This is new work, not only in its chronology, but also in its approach. For Call, it shows a significant departure from his work of seasons prior. More muted, abstracted, gestural figures emerge from a painterly background. Smaller in format and more intimate because of it, his works are subtle—but still true to his loud, bright, animated works. The large triptych in his vintage style almost seems like the odd man out in this new portfolio.
Dan Christofferson, also a very illustrative artist, exercises a discerning use of exposed wood grain in his altar-like panels (detail of “Eternal Paternal” pictured above). These pieces, too, are different from a previous body of work. Highly stylized and paying homage to the Bay Area’s visual language, his works—regally backed by fabric hanging from the corners—are dialed-in surrealist calligraphic doodles that hint at an underlying narrative. Immaculately executed, the paintings—which really seem more like drawings—reveal lonely, comical figures. Adorned with words like “freedom,” “beauty,” “health” and “wisdom,” they seem vaguely like emblematic advertisements obscured by uncertainty, as the words are written in German. High-art and bluecollar all at once, clean-lined, fun works are a break from the norm.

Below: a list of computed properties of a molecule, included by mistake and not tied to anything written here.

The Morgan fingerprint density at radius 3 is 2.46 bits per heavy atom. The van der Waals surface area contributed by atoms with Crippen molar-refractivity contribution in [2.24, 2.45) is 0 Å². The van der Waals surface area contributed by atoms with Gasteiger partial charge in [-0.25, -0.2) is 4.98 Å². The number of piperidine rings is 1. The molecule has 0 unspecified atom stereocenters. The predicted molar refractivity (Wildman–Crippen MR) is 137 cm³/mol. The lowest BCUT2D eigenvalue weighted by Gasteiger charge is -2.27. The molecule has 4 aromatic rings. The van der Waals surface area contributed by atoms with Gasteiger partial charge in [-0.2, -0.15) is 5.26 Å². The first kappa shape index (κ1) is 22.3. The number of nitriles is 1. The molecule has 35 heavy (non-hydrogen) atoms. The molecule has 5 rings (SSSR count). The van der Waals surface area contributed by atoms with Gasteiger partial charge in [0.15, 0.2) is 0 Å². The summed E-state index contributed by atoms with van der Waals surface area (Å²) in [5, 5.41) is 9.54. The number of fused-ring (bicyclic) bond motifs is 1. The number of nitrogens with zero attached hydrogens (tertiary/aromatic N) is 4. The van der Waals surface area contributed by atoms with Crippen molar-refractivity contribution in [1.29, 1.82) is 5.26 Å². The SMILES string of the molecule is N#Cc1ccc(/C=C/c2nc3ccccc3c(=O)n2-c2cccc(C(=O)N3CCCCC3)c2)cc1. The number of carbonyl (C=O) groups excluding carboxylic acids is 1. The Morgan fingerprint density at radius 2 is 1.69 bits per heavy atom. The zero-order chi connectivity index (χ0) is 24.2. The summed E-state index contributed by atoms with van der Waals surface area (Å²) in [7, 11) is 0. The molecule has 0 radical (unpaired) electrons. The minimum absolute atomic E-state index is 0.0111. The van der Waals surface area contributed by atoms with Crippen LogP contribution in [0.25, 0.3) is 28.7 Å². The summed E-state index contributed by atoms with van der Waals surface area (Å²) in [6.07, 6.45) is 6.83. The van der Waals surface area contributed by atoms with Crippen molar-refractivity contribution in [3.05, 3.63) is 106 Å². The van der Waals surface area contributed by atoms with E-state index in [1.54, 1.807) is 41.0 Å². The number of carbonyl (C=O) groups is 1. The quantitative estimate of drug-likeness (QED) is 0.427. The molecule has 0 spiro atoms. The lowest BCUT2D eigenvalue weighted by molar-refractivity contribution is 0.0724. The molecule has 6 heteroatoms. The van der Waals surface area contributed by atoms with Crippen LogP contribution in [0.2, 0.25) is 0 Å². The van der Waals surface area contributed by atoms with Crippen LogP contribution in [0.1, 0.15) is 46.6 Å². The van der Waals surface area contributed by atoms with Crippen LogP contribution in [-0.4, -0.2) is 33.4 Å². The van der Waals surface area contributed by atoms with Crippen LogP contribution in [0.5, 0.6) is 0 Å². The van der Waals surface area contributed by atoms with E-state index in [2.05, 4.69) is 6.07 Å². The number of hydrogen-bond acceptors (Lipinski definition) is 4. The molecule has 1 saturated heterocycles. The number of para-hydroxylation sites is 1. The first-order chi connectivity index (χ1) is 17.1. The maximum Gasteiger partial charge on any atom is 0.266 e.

Trent Call & Dan Christofferson @ Kayo Gallery, 177 E. Broadway, 801-532-0080, through May 12. KayoGallery.com